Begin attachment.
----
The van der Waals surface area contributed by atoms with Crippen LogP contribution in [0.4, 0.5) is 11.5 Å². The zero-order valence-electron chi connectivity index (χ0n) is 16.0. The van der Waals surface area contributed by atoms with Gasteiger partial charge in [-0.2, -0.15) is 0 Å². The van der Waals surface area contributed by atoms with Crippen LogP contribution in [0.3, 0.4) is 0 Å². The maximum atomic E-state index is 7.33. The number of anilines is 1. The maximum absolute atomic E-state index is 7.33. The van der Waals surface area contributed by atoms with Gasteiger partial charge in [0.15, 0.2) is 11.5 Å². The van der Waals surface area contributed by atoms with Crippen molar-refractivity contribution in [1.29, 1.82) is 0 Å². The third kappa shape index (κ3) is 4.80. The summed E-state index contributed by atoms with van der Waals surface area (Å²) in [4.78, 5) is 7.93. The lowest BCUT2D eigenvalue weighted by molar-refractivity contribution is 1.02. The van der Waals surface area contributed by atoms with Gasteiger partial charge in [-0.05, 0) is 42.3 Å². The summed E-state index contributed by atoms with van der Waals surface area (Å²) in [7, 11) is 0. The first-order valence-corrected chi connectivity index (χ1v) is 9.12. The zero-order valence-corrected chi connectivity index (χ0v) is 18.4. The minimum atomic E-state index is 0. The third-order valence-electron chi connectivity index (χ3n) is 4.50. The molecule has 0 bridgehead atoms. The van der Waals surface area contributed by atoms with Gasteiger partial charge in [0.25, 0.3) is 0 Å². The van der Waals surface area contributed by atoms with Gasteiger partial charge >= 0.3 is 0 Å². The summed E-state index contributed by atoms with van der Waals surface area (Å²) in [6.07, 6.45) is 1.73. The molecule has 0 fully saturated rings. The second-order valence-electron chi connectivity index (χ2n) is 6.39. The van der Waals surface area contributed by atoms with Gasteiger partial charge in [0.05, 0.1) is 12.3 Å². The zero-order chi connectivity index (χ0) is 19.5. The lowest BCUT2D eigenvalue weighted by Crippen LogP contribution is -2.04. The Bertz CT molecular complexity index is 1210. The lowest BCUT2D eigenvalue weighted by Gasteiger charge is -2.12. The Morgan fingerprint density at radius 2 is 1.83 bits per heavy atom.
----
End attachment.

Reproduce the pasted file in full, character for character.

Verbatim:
The van der Waals surface area contributed by atoms with Crippen LogP contribution in [0.4, 0.5) is 11.5 Å². The zero-order valence-electron chi connectivity index (χ0n) is 16.0. The van der Waals surface area contributed by atoms with Gasteiger partial charge in [-0.2, -0.15) is 0 Å². The van der Waals surface area contributed by atoms with Crippen LogP contribution in [0.3, 0.4) is 0 Å². The maximum atomic E-state index is 7.33. The number of anilines is 1. The maximum absolute atomic E-state index is 7.33. The van der Waals surface area contributed by atoms with Gasteiger partial charge in [0.15, 0.2) is 11.5 Å². The van der Waals surface area contributed by atoms with Crippen molar-refractivity contribution in [1.29, 1.82) is 0 Å². The third kappa shape index (κ3) is 4.80. The summed E-state index contributed by atoms with van der Waals surface area (Å²) in [4.78, 5) is 7.93. The lowest BCUT2D eigenvalue weighted by molar-refractivity contribution is 1.02. The van der Waals surface area contributed by atoms with Gasteiger partial charge in [-0.05, 0) is 42.3 Å². The summed E-state index contributed by atoms with van der Waals surface area (Å²) in [7, 11) is 0. The first-order valence-corrected chi connectivity index (χ1v) is 9.12. The zero-order valence-corrected chi connectivity index (χ0v) is 18.4. The minimum atomic E-state index is 0. The third-order valence-electron chi connectivity index (χ3n) is 4.50. The molecule has 0 bridgehead atoms. The van der Waals surface area contributed by atoms with Gasteiger partial charge in [0.25, 0.3) is 0 Å². The van der Waals surface area contributed by atoms with Gasteiger partial charge >= 0.3 is 0 Å². The summed E-state index contributed by atoms with van der Waals surface area (Å²) in [6.07, 6.45) is 1.73. The molecule has 0 fully saturated rings. The second-order valence-electron chi connectivity index (χ2n) is 6.39. The van der Waals surface area contributed by atoms with Gasteiger partial charge in [0.05, 0.1) is 12.3 Å². The zero-order chi connectivity index (χ0) is 19.5. The lowest BCUT2D eigenvalue weighted by Crippen LogP contribution is -2.04. The Bertz CT molecular complexity index is 1210. The lowest BCUT2D eigenvalue weighted by Gasteiger charge is -2.12. The Morgan fingerprint density at radius 2 is 1.83 bits per heavy atom.